Some very thoughtful comments, and it looks as though you have really tried to develop a workaround.
Here is mine:
My suggestion is not limited to your specific problem. For example, I have discovered that for certain mallets, in pitched percussion, VSL has reduced the range of playable notes on the instrument -- you can write the notes on the staff in Sibelius, but they won't play, because the samples aren't there. It's as though VSL took a saw to a piano keyboard. So, to get the notes I want, I have to choose a mallet I don't want. That problem, too, can be corrected as I suggest here.
As I am working up a composition in Sibelius 7.5.1, I do my best to make it sound as I want it to. I still get the benefit of analyzing compositional structure from looking at a score, but I don't worry about how it looks too much. When I stop working and make an audio or video for submission, I use that somewhat bizzare looking audio copy, after making adjustments for mixture and loudness -- using speakers, not headphones. This copy will also contain text notes, such as identifying a motive, I have written on the score to help me see the structure I have created. I then save this as a separate audio, or "play" copy. This copy makes the audio for video for submission.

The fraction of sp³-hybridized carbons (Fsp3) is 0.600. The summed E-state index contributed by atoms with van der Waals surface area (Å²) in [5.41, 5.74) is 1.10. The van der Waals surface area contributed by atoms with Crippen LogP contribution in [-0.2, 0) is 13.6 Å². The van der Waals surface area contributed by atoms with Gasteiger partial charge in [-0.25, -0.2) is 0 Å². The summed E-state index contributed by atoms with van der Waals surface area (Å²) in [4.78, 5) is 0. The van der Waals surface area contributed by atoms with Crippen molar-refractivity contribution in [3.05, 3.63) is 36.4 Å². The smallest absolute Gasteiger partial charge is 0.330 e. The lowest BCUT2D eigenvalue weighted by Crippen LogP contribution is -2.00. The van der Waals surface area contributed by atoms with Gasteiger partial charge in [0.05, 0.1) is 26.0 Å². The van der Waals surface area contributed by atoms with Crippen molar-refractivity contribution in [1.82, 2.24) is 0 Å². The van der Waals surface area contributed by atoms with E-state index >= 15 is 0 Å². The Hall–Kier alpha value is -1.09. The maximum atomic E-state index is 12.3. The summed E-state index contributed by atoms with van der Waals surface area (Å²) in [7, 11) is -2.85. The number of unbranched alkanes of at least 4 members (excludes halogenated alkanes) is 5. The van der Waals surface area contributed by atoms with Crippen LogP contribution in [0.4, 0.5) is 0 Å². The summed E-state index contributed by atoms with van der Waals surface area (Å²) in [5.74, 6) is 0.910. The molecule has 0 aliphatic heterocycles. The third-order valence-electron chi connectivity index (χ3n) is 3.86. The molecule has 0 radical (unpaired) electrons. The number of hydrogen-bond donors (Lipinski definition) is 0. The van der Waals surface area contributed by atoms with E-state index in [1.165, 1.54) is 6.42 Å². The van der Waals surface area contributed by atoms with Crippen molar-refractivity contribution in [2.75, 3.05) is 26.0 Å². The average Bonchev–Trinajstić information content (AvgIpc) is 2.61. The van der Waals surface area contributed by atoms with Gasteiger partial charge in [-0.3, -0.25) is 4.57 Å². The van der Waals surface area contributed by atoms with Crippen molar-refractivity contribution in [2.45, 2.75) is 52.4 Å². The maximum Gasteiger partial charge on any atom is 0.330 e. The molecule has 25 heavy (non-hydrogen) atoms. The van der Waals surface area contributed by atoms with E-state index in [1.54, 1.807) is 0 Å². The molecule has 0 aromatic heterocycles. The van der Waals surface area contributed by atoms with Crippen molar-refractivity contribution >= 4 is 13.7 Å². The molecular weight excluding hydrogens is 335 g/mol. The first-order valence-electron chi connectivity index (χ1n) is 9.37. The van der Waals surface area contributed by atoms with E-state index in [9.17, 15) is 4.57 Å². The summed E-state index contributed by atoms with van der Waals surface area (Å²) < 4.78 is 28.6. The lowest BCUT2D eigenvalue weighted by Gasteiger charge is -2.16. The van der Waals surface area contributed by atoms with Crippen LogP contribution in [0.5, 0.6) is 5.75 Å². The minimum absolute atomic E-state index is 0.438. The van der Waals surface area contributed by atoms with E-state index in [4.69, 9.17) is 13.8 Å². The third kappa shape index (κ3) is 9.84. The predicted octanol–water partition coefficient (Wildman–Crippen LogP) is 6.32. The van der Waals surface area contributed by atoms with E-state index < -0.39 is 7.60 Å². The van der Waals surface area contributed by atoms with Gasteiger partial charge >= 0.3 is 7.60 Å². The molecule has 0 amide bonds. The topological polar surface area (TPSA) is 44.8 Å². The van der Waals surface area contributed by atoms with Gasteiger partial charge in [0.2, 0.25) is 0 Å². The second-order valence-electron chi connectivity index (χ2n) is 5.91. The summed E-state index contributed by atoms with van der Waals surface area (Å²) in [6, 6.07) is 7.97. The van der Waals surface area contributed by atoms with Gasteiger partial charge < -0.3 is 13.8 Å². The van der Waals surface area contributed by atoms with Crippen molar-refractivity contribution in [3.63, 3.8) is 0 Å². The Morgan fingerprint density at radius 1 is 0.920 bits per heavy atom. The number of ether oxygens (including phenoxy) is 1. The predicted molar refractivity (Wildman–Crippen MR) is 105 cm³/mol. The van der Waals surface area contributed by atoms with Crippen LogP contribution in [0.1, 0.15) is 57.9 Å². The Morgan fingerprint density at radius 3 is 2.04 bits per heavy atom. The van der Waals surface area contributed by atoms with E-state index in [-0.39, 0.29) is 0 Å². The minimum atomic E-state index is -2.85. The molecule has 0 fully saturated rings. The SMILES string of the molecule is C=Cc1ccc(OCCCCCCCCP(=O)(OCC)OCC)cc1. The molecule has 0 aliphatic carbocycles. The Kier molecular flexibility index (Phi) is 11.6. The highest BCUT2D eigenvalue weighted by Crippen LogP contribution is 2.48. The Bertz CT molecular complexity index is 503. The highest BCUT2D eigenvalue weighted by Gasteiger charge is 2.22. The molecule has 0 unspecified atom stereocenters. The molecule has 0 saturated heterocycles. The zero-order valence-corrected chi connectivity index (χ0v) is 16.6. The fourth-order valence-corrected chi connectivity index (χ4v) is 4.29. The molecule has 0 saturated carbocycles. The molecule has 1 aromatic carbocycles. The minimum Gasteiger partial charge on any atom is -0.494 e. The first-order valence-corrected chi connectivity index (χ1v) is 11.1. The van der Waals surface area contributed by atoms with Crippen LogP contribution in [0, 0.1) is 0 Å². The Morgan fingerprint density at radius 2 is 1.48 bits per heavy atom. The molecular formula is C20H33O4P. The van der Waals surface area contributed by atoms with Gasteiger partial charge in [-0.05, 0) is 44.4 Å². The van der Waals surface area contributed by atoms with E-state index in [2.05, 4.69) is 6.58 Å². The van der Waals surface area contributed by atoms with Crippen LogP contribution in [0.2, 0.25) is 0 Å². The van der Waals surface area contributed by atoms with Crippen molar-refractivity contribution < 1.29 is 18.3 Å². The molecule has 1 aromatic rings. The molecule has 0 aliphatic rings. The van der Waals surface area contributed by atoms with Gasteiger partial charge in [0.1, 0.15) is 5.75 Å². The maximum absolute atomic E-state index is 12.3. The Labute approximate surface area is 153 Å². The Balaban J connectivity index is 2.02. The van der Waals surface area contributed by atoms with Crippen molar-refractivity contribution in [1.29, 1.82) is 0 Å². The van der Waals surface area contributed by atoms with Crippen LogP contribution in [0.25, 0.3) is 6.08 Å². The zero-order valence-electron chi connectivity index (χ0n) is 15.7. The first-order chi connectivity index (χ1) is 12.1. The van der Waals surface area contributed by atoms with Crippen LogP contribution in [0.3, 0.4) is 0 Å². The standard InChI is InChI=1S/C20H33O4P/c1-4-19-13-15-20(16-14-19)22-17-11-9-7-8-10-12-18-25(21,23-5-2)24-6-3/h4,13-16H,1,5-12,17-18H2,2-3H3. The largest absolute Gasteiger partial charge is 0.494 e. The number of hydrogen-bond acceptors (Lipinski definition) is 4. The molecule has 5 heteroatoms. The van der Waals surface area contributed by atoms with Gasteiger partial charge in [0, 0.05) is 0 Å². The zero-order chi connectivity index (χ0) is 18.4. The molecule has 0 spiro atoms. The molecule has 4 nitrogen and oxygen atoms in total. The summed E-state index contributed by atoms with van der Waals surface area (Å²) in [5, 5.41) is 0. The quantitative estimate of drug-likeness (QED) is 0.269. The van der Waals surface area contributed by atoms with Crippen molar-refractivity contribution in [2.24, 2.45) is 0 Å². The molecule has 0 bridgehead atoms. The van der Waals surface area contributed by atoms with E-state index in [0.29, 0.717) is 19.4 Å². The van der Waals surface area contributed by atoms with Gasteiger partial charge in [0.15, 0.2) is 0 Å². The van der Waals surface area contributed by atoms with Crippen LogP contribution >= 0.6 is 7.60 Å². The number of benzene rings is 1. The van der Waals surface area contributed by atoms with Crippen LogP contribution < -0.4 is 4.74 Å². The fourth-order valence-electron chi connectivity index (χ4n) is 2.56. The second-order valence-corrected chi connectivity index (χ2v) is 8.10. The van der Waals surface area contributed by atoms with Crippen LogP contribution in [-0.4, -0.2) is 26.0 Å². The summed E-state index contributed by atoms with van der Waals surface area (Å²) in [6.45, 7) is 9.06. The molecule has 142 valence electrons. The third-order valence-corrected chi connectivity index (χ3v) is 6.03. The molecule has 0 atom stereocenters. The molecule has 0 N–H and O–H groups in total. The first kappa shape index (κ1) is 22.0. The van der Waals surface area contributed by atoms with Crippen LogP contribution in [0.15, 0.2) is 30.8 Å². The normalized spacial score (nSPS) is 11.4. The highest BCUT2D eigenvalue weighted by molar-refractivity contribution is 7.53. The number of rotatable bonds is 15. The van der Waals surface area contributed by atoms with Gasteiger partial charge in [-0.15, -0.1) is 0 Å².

I then save another "print" copy. This is supposed to be the professionally correct, playable version of the score. In this I clean up the appearance of the score, changing dotted notes to tied ones so that players can see the beats, for example, checking multiple stops on strings, changing clefs for certain instruments if necessary, general work up of appearance or crowding of notes and staves, adding cues for parts, and other things I can't think of right now. However, it could be at this stage that you would renotate the areas where you want ties to be in your print score. As you point out, your score speaks to players, while Sibelius speaks to a machine. You just cheat on Sibelius a little bit, not playing the "print" version to create your audio demo.
I should add that in the final clean up and polishing, I sometimes (actually, ALWAYS!) find musical problems that need correction, so I have to return to the "audio" version to adjust that as well. And then you have to have a good memory so both scores, as you make adjustments, are the same. So wait as long as possible before undertaking this dual-score approach.
Not perfect, but it seems to work pretty well.